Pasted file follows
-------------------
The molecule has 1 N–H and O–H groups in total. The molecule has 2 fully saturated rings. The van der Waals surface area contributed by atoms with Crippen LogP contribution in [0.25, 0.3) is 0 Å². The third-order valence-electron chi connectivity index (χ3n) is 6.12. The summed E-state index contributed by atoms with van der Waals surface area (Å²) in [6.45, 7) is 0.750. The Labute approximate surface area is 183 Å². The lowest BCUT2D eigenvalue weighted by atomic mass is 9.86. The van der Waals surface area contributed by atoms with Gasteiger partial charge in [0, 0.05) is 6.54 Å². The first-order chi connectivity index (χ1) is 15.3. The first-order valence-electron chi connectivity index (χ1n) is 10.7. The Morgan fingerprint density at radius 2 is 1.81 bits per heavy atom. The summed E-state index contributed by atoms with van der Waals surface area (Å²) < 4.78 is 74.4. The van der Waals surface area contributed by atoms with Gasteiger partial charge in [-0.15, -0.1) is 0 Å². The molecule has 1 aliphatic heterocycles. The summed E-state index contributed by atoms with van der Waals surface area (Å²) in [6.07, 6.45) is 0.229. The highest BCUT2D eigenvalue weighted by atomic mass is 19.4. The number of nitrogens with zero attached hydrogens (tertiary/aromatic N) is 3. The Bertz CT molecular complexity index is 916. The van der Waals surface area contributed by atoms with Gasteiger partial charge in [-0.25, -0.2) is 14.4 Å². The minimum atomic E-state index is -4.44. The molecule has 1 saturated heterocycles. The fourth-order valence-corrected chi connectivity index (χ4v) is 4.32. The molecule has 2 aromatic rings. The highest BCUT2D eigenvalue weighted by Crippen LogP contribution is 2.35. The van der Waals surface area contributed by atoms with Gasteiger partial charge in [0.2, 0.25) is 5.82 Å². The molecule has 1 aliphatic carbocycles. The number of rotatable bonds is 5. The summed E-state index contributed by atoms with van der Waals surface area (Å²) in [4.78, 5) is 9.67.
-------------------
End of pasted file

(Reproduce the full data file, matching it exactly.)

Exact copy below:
The molecule has 1 N–H and O–H groups in total. The molecule has 2 fully saturated rings. The van der Waals surface area contributed by atoms with Crippen LogP contribution in [0.25, 0.3) is 0 Å². The third-order valence-electron chi connectivity index (χ3n) is 6.12. The summed E-state index contributed by atoms with van der Waals surface area (Å²) in [6.45, 7) is 0.750. The Labute approximate surface area is 183 Å². The lowest BCUT2D eigenvalue weighted by atomic mass is 9.86. The van der Waals surface area contributed by atoms with Gasteiger partial charge in [0, 0.05) is 6.54 Å². The first-order chi connectivity index (χ1) is 15.3. The first-order valence-electron chi connectivity index (χ1n) is 10.7. The Morgan fingerprint density at radius 2 is 1.81 bits per heavy atom. The summed E-state index contributed by atoms with van der Waals surface area (Å²) < 4.78 is 74.4. The van der Waals surface area contributed by atoms with Gasteiger partial charge in [-0.15, -0.1) is 0 Å². The molecule has 1 aliphatic heterocycles. The summed E-state index contributed by atoms with van der Waals surface area (Å²) in [6.07, 6.45) is 0.229. The highest BCUT2D eigenvalue weighted by atomic mass is 19.4. The number of nitrogens with zero attached hydrogens (tertiary/aromatic N) is 3. The Bertz CT molecular complexity index is 916. The van der Waals surface area contributed by atoms with Gasteiger partial charge in [-0.25, -0.2) is 14.4 Å². The minimum atomic E-state index is -4.44. The molecule has 1 saturated heterocycles. The fourth-order valence-corrected chi connectivity index (χ4v) is 4.32. The molecule has 2 aromatic rings. The highest BCUT2D eigenvalue weighted by Crippen LogP contribution is 2.35. The van der Waals surface area contributed by atoms with Gasteiger partial charge in [0.2, 0.25) is 5.82 Å². The molecule has 1 aliphatic carbocycles. The number of rotatable bonds is 5. The summed E-state index contributed by atoms with van der Waals surface area (Å²) in [4.78, 5) is 9.67.